While defendants merely asserted that the affirmative defense was premised upon an allegation that plaintiff “abandoned” the entities in question “for a two year period,” Justice Austin sustained this defense because laches derives from equity and plaintiff was seeking the equitable remedy of an accounting.
The court resolved in a similar practical manner the issues concerning two other affirmative defenses often alleged with sparse factual support: “fraud in the inducement” and “unclean hands.” The court noted that “[f]raud is an affirmative defense which must be pled with the same detail as if it were alleged in a complaint.”
It also observed that both of these affirmative defenses were alleged with “one-sentence conclusions of law” and therefore were insufficient on their face. Nevertheless, the court recognized that “[d]ismissing [these] affirmative defense[s] without granting Defendants leave to replead will almost certainly result in another round of motions wherein Defendant[s] will seek leave to amend the answer,” so the court granted defendants leave to replead both of these otherwise deficient defenses to afford them the opportunity to supply the missing factual support.
The court addressed another interesting question often raised in the context of pleading affirmative defenses: how to deal with defenses that are actually elements of plaintiff’s prima facie case, upon which plaintiff has the burden of proof. The defendants characterized certain allegations as “affirmative defenses,” but the court found that neither was really an affirmative defense. One was that the agreement was void because of “lack of consideration,” while the other was that the agreement failed to contain sufficient terms to constitute an enforceable contract.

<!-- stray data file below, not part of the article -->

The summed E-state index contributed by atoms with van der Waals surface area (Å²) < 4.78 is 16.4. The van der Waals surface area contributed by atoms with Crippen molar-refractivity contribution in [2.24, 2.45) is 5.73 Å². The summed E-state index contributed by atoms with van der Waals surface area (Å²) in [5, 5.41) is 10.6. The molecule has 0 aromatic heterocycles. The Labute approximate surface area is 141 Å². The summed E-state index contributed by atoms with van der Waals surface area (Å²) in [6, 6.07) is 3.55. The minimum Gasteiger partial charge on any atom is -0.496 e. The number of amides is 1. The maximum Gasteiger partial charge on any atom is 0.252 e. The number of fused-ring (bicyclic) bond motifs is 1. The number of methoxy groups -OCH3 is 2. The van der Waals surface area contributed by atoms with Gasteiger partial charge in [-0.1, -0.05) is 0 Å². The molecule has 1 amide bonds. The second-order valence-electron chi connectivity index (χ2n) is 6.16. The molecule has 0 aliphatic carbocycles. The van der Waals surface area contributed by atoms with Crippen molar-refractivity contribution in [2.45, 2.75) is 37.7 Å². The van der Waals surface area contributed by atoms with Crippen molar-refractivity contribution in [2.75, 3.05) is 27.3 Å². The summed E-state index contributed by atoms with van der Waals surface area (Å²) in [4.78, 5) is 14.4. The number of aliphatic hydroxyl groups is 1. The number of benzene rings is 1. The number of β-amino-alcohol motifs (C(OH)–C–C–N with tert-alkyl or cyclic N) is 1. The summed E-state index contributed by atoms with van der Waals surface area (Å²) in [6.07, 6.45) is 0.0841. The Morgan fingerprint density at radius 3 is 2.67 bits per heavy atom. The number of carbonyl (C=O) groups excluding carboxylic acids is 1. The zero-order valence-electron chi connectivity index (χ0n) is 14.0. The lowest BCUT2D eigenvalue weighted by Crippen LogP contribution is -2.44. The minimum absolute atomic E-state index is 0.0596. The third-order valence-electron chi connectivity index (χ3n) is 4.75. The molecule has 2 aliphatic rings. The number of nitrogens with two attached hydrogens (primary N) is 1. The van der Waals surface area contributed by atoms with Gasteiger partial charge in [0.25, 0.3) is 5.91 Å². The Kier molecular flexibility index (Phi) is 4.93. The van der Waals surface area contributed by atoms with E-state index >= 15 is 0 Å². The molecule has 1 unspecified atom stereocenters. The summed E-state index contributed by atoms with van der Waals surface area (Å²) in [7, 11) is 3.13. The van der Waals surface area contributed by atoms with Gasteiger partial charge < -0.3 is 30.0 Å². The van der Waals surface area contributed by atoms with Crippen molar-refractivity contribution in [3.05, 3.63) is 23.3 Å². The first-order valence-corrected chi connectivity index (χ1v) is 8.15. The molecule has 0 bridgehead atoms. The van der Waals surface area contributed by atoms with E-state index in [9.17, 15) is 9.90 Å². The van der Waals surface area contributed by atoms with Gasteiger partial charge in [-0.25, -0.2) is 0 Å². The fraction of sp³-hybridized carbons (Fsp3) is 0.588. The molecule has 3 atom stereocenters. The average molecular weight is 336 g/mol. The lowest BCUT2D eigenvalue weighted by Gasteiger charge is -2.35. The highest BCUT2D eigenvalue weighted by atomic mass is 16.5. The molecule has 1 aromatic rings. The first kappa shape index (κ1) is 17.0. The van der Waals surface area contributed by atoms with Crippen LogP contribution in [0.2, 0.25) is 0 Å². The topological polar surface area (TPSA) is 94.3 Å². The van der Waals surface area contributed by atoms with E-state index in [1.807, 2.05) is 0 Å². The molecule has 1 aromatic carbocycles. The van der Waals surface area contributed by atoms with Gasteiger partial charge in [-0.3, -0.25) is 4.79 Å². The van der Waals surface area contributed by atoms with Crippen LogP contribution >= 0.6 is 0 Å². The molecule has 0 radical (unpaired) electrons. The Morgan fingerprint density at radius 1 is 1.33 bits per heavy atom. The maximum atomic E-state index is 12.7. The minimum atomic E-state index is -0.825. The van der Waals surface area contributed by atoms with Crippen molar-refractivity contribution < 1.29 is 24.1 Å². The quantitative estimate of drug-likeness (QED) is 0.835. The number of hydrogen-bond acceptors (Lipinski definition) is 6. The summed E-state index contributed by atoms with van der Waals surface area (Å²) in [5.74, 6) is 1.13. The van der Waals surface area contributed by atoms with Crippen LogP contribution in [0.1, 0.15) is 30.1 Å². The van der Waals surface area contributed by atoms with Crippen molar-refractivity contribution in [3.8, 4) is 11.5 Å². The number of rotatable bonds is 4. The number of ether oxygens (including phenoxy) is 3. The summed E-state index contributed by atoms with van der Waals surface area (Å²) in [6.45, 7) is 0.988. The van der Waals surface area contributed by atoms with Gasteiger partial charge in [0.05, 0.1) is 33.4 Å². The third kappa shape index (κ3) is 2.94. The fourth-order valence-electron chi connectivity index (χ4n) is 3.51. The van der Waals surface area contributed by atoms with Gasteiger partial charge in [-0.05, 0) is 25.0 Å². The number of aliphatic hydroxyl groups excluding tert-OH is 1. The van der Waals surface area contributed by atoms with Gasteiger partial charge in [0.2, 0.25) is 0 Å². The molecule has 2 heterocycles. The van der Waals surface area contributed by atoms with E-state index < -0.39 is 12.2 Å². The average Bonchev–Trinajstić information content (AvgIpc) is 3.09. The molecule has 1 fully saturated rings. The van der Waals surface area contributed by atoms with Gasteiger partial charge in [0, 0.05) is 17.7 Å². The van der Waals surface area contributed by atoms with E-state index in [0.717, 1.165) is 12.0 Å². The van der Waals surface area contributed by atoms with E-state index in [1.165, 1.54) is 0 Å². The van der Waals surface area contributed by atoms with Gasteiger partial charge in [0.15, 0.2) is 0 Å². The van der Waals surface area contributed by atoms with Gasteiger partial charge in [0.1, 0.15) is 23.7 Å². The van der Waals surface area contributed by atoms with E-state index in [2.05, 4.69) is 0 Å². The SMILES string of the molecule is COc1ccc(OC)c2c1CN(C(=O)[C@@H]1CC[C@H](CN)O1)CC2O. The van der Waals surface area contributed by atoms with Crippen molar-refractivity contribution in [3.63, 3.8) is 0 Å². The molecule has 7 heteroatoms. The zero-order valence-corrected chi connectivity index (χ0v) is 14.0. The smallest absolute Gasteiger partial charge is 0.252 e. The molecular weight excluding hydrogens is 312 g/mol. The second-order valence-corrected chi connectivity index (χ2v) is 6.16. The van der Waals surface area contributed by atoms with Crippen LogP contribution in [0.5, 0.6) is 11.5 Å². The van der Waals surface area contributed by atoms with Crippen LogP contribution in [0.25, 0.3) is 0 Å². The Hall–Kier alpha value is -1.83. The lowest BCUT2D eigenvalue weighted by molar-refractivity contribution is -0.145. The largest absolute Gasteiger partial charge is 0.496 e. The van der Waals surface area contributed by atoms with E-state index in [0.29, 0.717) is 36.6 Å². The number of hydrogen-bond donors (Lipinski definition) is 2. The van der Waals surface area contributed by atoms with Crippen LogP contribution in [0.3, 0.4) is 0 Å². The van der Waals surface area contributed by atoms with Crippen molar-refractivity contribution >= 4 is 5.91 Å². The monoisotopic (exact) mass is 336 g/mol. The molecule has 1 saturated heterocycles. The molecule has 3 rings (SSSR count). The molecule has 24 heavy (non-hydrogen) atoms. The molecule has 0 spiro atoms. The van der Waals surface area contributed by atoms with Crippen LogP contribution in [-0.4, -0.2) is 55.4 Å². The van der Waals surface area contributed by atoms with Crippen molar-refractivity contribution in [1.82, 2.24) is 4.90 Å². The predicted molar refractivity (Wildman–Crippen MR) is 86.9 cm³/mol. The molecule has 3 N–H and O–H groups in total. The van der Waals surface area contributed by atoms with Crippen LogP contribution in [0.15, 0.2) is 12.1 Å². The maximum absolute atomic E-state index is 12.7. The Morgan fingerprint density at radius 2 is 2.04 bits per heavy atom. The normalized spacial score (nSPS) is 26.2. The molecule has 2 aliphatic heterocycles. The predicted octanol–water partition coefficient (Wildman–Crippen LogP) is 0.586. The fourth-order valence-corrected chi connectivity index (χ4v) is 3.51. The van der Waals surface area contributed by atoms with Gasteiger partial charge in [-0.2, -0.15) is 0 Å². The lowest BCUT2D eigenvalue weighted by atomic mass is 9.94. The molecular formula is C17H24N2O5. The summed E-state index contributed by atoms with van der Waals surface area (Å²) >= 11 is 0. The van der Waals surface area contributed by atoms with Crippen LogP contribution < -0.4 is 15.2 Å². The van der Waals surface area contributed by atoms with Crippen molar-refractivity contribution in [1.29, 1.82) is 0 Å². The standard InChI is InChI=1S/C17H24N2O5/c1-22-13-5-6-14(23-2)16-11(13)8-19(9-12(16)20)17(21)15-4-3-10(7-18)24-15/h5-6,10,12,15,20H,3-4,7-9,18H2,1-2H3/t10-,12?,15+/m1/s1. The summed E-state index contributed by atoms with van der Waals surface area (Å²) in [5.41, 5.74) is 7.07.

With respect to “lack of consideration,” the court noted that while “[i]t is not entirely clear whether this needs to be pled as an affirmative defense[,] . . . proof of consideration is a part of plaintiff’s affirmative proof on a cause of action for breach of contract.” As such, the court held that it does not have to “be pled as an affirmative defense.”
Similarly, with respect to the allegation that the terms of the alleged agreement were not certain, the court found that “for Plaintiffs to prevail on their claims . . . they will have to prove the existence of a valid partnership or joint venture” through “an express or implied contract.” It was unnecessary, therefore, for defendant to plead that allegation. Continuing its practical approach, however, the court declined to “dismiss” these gratuitous allegations, finding that they were, in effect, harmless surplusage, citing Second Department authority.
As illustrated by Armstrong, defendants can be faced with uncertainty when considering whether to characterize an allegation as an affirmative defense where the matter may fall within plaintiff’s prima facie case, and thus, burden of proof. Some practitioners attempt to avoid the problem by calling their defenses “separate defenses” rather than “affirmative defenses.” The fear, of course, is that a court might find that the defendant has assumed the burden of pleading and proving something that is actually plaintiff’s burden to plead and prove. There are several sound reasons, however, for pleading a matter as an affirmative defense when any doubt exists and for the courts to refrain from any artificial burden-shifting.